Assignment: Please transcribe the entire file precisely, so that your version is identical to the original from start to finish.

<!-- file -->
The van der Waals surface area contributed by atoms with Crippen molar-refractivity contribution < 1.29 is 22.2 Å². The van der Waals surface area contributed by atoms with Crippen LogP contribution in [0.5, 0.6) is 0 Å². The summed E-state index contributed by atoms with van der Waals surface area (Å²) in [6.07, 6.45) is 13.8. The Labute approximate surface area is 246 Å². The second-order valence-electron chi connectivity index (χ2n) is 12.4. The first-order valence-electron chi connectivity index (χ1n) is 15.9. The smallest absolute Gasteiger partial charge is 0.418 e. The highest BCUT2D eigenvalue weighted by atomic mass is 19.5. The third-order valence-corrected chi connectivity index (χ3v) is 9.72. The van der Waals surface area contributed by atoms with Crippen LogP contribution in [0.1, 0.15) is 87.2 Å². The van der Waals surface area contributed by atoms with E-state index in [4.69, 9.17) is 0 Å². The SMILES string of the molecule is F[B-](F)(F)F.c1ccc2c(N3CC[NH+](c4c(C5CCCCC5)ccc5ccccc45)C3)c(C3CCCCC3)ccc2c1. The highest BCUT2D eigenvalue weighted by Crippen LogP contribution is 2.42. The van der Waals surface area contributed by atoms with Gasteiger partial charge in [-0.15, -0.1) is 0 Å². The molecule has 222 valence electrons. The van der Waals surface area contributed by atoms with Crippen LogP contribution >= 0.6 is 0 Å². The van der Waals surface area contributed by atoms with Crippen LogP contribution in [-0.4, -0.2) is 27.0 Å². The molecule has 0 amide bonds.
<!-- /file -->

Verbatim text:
The van der Waals surface area contributed by atoms with Crippen molar-refractivity contribution < 1.29 is 22.2 Å². The van der Waals surface area contributed by atoms with Crippen LogP contribution in [0.5, 0.6) is 0 Å². The summed E-state index contributed by atoms with van der Waals surface area (Å²) in [6.07, 6.45) is 13.8. The Labute approximate surface area is 246 Å². The second-order valence-electron chi connectivity index (χ2n) is 12.4. The first-order valence-electron chi connectivity index (χ1n) is 15.9. The smallest absolute Gasteiger partial charge is 0.418 e. The highest BCUT2D eigenvalue weighted by atomic mass is 19.5. The third-order valence-corrected chi connectivity index (χ3v) is 9.72. The van der Waals surface area contributed by atoms with Crippen LogP contribution in [0.1, 0.15) is 87.2 Å². The van der Waals surface area contributed by atoms with E-state index in [4.69, 9.17) is 0 Å². The SMILES string of the molecule is F[B-](F)(F)F.c1ccc2c(N3CC[NH+](c4c(C5CCCCC5)ccc5ccccc45)C3)c(C3CCCCC3)ccc2c1. The highest BCUT2D eigenvalue weighted by Crippen LogP contribution is 2.42. The van der Waals surface area contributed by atoms with Gasteiger partial charge in [-0.15, -0.1) is 0 Å². The molecule has 222 valence electrons. The van der Waals surface area contributed by atoms with Crippen LogP contribution >= 0.6 is 0 Å². The van der Waals surface area contributed by atoms with Crippen LogP contribution in [-0.4, -0.2) is 27.0 Å². The molecule has 0 amide bonds.